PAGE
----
Cardioversion

Doctor and nurseIf you have an abnormal heart rhythm such as atrial fibrillation your doctor may want you to have a treatment called cardioversion.

This treatment aims to get your abnormal heart rhythm back to normal.

What happens during a cardioversion?

Your guide to cardioversion
Watch David's story and find out what to expect if you're having a cardioversion treatment.

You will be given a short-acting general anaesthetic or heavy sedation so you will be asleep throughout the procedure.

A doctor or nurse will put electrodes, stuck to large sticky pads, on your chest. The electrodes are connected to a defibrillator machine and will give you one or more controlled electric shocks to your chest wall. The whole procedure usually lasts about 10 minutes.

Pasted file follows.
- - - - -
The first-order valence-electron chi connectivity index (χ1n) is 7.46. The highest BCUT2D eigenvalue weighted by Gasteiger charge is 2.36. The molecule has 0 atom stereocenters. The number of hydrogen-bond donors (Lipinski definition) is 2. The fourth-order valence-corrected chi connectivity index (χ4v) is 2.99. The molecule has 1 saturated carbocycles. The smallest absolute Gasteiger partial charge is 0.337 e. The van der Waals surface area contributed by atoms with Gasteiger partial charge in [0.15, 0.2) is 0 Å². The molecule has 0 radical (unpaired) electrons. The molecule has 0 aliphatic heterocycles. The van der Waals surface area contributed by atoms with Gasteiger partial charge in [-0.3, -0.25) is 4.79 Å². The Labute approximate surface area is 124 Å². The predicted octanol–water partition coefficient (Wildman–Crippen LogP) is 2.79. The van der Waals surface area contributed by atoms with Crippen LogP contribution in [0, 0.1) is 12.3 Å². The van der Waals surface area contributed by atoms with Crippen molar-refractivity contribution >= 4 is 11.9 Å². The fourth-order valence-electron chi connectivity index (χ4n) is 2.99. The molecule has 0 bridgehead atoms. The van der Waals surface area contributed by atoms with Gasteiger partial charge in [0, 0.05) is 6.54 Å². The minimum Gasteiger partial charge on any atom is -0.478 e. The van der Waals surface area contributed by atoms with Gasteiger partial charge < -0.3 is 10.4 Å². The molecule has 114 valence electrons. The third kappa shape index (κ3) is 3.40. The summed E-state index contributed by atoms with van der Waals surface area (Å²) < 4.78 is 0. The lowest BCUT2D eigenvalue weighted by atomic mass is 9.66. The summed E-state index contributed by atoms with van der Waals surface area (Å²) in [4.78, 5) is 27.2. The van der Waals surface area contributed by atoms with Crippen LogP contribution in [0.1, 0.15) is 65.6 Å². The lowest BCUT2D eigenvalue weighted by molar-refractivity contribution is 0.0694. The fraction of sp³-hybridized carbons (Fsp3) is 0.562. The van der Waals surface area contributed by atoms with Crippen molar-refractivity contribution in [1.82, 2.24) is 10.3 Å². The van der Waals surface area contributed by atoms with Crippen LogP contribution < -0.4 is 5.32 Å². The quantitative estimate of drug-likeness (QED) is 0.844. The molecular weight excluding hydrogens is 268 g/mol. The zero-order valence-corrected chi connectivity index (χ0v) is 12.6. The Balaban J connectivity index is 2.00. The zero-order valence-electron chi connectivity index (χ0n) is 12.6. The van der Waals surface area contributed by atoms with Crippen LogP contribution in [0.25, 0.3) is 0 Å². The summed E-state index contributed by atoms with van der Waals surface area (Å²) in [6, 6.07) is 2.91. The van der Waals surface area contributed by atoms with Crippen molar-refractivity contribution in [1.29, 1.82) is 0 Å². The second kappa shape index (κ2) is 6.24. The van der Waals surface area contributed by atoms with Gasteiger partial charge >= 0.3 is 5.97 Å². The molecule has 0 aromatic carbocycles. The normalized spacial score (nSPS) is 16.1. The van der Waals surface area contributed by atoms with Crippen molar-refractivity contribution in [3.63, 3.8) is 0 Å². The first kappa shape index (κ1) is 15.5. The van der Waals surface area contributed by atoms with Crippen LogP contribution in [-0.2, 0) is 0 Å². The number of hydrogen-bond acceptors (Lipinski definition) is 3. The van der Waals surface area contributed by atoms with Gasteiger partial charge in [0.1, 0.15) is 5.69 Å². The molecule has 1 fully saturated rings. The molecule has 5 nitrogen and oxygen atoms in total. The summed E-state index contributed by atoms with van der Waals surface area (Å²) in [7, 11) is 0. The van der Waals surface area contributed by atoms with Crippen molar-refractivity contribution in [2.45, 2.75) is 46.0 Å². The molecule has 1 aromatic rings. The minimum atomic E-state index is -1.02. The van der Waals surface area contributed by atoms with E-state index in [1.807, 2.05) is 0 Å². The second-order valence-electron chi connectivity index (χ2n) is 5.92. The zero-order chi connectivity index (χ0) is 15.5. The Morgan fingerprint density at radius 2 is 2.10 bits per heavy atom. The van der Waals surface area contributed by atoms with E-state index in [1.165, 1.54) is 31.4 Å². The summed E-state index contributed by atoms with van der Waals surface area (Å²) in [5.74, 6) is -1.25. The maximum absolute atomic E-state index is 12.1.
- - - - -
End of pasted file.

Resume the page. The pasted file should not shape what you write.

The defibrillator monitors your heart rhythm throughout the procedure so the medical staff can see straight away if the cardioversion was successful.

How long will I be in hospital for?

You will usually only need to go to hospital for part of the day, although some people need to stay overnight. 

Are there complications or side effects I should be aware of?

Complications are not common and if you experience any side effects after the cardioversion, they will usually be temporary. 

After your cardioversion, you may get headaches and dizziness from a drop in your blood pressure. You may also feel a small amount of discomfort in your chest where the shock was given. Feeling sick is also a common side effect of an anaesthetic.

How successful are cardioversions?

Cardioversion doesn’t always restore normal heart rhythm. Sometimes it’s successful to start with, but then your abnormal heart rhythm comes back several days, weeks or even months later. If this happens, your doctor may want to repeat the cardioversion or they may consider another treatment for you.

If you have any questions, talk to your doctor or call our Heart Helpline on 0300 330 3311.

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